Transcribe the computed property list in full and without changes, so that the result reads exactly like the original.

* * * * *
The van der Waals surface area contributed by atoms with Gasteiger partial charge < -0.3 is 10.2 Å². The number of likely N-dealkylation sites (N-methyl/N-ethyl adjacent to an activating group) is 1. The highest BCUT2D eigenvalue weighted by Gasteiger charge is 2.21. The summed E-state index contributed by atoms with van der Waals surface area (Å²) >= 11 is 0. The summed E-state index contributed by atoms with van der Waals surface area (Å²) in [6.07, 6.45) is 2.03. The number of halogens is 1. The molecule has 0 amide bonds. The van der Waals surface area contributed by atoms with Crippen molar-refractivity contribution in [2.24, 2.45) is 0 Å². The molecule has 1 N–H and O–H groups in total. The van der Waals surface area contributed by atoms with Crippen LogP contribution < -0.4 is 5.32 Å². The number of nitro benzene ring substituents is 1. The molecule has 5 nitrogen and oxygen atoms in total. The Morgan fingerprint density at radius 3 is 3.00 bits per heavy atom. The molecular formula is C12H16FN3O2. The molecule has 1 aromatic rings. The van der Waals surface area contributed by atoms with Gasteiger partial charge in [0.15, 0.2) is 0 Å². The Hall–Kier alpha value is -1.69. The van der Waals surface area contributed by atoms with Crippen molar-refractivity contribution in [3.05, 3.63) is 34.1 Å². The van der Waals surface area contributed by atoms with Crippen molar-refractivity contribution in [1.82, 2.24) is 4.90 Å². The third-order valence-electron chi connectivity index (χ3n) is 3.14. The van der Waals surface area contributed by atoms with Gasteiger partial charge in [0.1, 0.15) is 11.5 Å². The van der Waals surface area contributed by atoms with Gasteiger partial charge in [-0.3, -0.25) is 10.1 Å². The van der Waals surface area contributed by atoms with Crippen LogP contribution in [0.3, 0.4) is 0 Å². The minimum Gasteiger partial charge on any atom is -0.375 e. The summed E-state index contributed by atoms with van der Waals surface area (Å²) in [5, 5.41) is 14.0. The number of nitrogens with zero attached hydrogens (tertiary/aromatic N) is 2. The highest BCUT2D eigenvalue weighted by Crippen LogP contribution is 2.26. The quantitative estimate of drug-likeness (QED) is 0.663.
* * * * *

The van der Waals surface area contributed by atoms with Gasteiger partial charge < -0.3 is 10.2 Å². The number of likely N-dealkylation sites (N-methyl/N-ethyl adjacent to an activating group) is 1. The highest BCUT2D eigenvalue weighted by Gasteiger charge is 2.21. The summed E-state index contributed by atoms with van der Waals surface area (Å²) >= 11 is 0. The summed E-state index contributed by atoms with van der Waals surface area (Å²) in [6.07, 6.45) is 2.03. The number of halogens is 1. The molecule has 0 amide bonds. The van der Waals surface area contributed by atoms with Crippen molar-refractivity contribution in [2.24, 2.45) is 0 Å². The molecule has 1 N–H and O–H groups in total. The van der Waals surface area contributed by atoms with Crippen LogP contribution < -0.4 is 5.32 Å². The number of nitro benzene ring substituents is 1. The molecule has 5 nitrogen and oxygen atoms in total. The Morgan fingerprint density at radius 3 is 3.00 bits per heavy atom. The molecular formula is C12H16FN3O2. The molecule has 1 aromatic rings. The van der Waals surface area contributed by atoms with Gasteiger partial charge in [0.15, 0.2) is 0 Å². The Hall–Kier alpha value is -1.69. The van der Waals surface area contributed by atoms with Crippen molar-refractivity contribution in [3.05, 3.63) is 34.1 Å². The van der Waals surface area contributed by atoms with Crippen molar-refractivity contribution in [1.82, 2.24) is 4.90 Å². The third-order valence-electron chi connectivity index (χ3n) is 3.14. The van der Waals surface area contributed by atoms with Gasteiger partial charge in [0.1, 0.15) is 11.5 Å². The van der Waals surface area contributed by atoms with Gasteiger partial charge in [-0.3, -0.25) is 10.1 Å². The van der Waals surface area contributed by atoms with Crippen LogP contribution in [0.3, 0.4) is 0 Å². The minimum Gasteiger partial charge on any atom is -0.375 e. The summed E-state index contributed by atoms with van der Waals surface area (Å²) in [5, 5.41) is 14.0. The number of nitrogens with zero attached hydrogens (tertiary/aromatic N) is 2. The highest BCUT2D eigenvalue weighted by Crippen LogP contribution is 2.26. The quantitative estimate of drug-likeness (QED) is 0.663.